In the midst of the intense political turmoil unfolding in Brasília, a government move has been largely ignored by the mainstream press that – if eventually carried forward – could seriously impact accurate satellite monitoring of Amazon deforestation.
The scheme, some critics charge, was likely prompted by the bancada ruralista, the nation’s agribusiness lobby, which may be eager to end the independent analysis of remote sensing data that has shown a dramatic uptick in deforestation in recent years – an increase largely propelled by land thieves and cattle ranchers in the Amazon, and the soy industry in the Cerrado.
Brazil’s Ministry of the Environment published an invitation to private companies to bid for some of the deforestation remote sensing services that have up until now been carried out by INPE (the government’s National Institute for Space Research). The invitation gave a very short period – eight days – for the companies to submit bids.
At a cost of 78 million reais (US$ 24 million), the company winning the contract would monitor deforestation in the Amazon and in other regions, including the Cerrado and on indigenous reserves. The Cerrado currently has the highest rate of deforestation in Brazil, while indigenous reserves and Indian land rights are under assault by the Temer administration.
Importantly, the selected private company would play a key role in assessing whether or not Brazil was achieving its carbon reduction commitments made at the Paris Climate summit in December 2015.
The ministry’s move took almost everyone by surprise. Ricardo Magnus Osório Galvão, the director of INPE, only heard of what had happened through a journalist. Not even the Ministry of Science, Technology, Innovations and Communication (MCTIC), to which INPE is attached, was consulted.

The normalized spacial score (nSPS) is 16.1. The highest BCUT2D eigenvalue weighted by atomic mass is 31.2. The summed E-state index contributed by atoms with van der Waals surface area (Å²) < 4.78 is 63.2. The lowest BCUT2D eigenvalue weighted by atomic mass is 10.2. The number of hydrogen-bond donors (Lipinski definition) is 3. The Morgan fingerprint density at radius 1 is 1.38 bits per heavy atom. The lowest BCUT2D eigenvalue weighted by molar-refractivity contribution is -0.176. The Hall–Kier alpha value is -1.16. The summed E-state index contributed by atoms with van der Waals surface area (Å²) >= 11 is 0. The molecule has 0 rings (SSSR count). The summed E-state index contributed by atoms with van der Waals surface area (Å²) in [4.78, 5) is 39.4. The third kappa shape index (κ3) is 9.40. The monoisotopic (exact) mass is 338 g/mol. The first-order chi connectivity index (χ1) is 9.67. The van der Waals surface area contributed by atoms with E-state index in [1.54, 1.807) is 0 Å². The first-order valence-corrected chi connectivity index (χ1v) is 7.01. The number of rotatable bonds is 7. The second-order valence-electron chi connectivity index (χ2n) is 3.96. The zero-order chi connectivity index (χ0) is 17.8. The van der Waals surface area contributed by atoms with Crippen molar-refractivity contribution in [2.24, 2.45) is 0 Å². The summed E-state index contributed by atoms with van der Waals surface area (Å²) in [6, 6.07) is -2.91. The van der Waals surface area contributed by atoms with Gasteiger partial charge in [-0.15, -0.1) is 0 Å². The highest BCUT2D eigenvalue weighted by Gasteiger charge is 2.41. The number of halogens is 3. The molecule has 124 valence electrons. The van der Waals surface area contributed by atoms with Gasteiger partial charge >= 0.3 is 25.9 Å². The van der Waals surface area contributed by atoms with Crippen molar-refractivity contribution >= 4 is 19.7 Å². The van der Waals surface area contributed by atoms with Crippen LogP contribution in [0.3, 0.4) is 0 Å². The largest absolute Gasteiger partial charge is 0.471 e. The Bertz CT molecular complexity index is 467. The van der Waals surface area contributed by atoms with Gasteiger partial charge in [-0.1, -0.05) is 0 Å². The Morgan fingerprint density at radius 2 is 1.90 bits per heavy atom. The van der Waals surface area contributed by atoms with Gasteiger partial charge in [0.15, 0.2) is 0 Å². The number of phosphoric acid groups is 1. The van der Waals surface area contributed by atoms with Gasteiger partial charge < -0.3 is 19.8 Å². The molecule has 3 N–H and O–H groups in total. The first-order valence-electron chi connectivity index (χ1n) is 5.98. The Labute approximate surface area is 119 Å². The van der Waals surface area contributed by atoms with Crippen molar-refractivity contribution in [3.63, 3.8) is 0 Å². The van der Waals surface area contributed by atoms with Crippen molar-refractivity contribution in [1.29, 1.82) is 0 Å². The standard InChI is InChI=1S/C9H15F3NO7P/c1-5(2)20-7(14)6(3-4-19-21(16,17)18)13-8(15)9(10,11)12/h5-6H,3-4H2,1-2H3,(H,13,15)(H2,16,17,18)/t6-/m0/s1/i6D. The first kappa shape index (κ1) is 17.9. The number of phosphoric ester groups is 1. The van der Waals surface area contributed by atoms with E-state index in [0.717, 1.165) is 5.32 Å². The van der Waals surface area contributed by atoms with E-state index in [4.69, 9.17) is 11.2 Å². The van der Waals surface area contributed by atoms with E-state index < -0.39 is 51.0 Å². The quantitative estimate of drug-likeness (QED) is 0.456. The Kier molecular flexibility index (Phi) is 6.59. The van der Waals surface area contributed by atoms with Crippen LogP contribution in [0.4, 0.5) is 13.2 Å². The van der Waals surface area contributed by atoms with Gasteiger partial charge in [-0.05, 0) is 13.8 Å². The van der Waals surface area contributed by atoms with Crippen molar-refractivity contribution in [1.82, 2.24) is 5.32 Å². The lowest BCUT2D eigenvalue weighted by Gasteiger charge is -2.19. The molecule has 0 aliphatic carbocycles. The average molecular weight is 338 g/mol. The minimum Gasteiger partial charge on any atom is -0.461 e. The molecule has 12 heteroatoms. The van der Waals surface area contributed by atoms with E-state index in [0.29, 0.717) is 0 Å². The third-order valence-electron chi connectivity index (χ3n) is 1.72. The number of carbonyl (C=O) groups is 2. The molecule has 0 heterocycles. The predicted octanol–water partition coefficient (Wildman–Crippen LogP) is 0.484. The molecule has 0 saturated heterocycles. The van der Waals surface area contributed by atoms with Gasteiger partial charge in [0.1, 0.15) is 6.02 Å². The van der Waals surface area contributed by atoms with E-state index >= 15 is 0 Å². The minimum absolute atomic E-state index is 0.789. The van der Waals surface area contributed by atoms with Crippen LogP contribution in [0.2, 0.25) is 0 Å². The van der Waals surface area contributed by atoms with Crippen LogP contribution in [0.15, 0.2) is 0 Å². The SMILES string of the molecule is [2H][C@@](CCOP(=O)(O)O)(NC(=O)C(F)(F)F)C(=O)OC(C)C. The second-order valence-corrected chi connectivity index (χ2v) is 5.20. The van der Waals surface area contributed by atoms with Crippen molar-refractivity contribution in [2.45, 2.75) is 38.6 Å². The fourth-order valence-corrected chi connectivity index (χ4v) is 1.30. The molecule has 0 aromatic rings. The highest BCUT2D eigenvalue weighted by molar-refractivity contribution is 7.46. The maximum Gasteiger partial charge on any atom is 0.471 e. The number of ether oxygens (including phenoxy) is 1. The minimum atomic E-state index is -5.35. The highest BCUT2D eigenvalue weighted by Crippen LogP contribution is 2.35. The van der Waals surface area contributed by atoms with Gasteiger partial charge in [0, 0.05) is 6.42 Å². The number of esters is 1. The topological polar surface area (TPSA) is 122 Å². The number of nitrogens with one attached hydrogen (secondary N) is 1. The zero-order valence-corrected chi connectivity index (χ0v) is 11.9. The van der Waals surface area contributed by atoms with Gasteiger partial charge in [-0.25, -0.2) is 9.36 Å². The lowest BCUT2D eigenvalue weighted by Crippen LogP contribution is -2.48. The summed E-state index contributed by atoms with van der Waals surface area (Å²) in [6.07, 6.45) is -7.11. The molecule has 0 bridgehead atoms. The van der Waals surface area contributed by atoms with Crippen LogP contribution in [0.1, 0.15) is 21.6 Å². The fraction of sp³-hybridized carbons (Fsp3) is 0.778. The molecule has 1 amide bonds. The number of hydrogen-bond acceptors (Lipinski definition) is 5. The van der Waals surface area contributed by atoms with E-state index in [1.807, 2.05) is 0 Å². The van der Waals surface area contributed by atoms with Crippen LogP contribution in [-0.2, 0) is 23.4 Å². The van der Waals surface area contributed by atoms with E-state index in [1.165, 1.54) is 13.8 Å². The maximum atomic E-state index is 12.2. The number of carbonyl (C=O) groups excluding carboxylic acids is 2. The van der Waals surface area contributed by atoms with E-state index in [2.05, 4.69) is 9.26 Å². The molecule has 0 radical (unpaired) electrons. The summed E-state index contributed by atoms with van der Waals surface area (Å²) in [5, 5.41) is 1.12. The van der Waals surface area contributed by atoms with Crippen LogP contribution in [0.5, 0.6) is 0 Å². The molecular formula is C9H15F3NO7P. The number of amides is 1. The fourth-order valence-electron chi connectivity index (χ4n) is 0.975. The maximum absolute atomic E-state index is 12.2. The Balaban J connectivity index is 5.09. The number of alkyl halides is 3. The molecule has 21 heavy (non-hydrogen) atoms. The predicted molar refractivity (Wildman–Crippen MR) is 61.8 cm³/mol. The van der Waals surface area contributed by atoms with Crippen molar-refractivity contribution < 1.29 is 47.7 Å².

Luiz Davidovich, the president of the Brazilian Academy of Science (ABC), and Helena Nadar, the president of the Brazilian Society for the Progress of Science (SBPC), jointly sent a letter to President Temer in which they expressed “surprise” and “indignation” at the high-handed way in which the decision was taken:
“This unilateral position adopted by the Ministry of the Environment creates a fissure in its history of harmonious coexistence with the MCTIC.”
But it wasn’t the abrupt way in which the new measure was announced that attracted most criticism from deforestation experts, but the content of the invitation to bid. Specialists in the field weighed in, expressing shock at the proposed changes.
In an interview with Mongabay, Arnaldo Carneiro, a senior researcher at the National Institute of Amazonia Research (INPA) and an expert in geo-information science, said:
“The way in which it [the notice to bid] was drawn up demonstrates total incompetence in the subject, for it mixes services, equipment and monitoring. They [the people drawing up the notice] showed such incompetence that they weren’t even able to assess the quality of the service given by INPE.”
Other experts told the direto da ciencia website that the new deal would allow the Ministry of the Environment to assess the work done by the firm it contracted, ending the present set-up by which appraisals are carried out by an independent research body. “This will generate a conflict of interests,” the experts said.
A petition to the environmental minister, José Sarney Filho, was quickly organized, and has received support from more than 6,500 responders.